RE: Homemade POP ??

From: Liam Lawless ^lt;[email protected]>
Date: 09/21/04-05:22:05 PM Z
Message-id: <NAEMIKEPOCCEOGOHBLBGAEAPCAAA.liam.lawless@blueyonder.co.uk>

Robert,

I did an article on this subject in Post-Factory #5. Results resemble
commercial POP, but on art papers. I used only a small amount of gelatin
for a low gloss. Prints are definitely more colourful than salt or straight
SG. I haven't done any more work with it since PF #5, but I'm sure there's
some scope to tweak the formula to get what you want.

Liam
-----Original Message-----
From: Etienne Garbaux [mailto:photographeur@softhome.net]
Sent: 21 September 2004 01:37
To: alt-photo-process-l@sask.usask.ca
Subject: Re: Homemade POP ??

Robert wrote:

> Has anyone heard of making your own POP (printing out paper)? Got any
> ideas about how to do this. I know you can buy POP paper but I'd like a
> matt or semi matt surface and I don't think thats available
> storebought.

I assume you mean gelatin-silver POP. Lots of us make and use salted
paper, and a fair number make albumen paper, both of which are POP. I have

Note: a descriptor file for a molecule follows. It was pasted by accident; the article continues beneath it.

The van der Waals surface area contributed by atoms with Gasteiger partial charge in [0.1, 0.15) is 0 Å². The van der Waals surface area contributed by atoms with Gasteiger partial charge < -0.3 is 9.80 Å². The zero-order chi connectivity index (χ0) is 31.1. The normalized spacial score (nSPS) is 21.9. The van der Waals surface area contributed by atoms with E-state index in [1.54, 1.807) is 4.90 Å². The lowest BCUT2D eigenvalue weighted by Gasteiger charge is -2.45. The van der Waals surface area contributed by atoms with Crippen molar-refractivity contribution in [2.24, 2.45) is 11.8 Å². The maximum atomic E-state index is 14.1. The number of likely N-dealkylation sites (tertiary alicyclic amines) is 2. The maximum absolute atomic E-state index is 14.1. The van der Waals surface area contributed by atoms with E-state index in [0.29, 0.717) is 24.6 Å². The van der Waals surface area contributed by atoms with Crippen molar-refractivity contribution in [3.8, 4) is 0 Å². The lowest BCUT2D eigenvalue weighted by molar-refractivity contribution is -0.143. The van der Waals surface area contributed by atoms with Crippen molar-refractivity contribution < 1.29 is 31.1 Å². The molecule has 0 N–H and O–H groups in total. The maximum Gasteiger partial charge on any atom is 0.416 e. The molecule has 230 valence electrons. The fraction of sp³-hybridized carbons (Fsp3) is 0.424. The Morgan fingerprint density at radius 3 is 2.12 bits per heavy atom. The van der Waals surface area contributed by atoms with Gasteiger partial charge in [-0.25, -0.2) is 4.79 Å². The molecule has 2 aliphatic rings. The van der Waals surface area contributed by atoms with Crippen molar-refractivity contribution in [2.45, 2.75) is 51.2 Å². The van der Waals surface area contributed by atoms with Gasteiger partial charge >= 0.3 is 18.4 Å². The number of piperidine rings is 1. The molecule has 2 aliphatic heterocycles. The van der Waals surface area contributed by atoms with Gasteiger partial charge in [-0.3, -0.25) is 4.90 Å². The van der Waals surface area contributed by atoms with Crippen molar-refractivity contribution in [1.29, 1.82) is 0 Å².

also made collodion POP (commercial collodion POP flourished very briefly
before it was replaced by gelatin).

Probably fewer of us make our own gelatin POP than make albumen, both
because it looks so similar to ordinary silver-gelatin prints (thus, why
bother?) and because relatively few of us have gotten into the preparation
of silver-gelatin emulsions. It is not very difficult to make the chloride
POP emulsion. Coating paper is a bit more challenging. In my case, I want
the emulsion evenly coated over a nice, shiny, calendered baryta layer, and
until recently that was difficult to find. Matte finishes are harder to
make at home -- factories use textured calendering wheels, while home
experimenters must put junk in the emulsion to give it a bit of surface
texture.

There should be several S-G emulsion recipes in the archives. For POP you
want to mix a chloride salt (no bromide or iodide) with an excess of silver
nitrate, including some citrate, tartarate, or other similar organic anion,
then do not wash the emulsion before coating. Be aware that consistency in
S-G emulsions is the result of carefully controlling many variables,
including some that you may not even have identified. To achieve it, make
very careful notes and do EVERYTHING exactly the same every time.

Best regards,

etienne
Received on Tue Sep 21 17:24:18 2004

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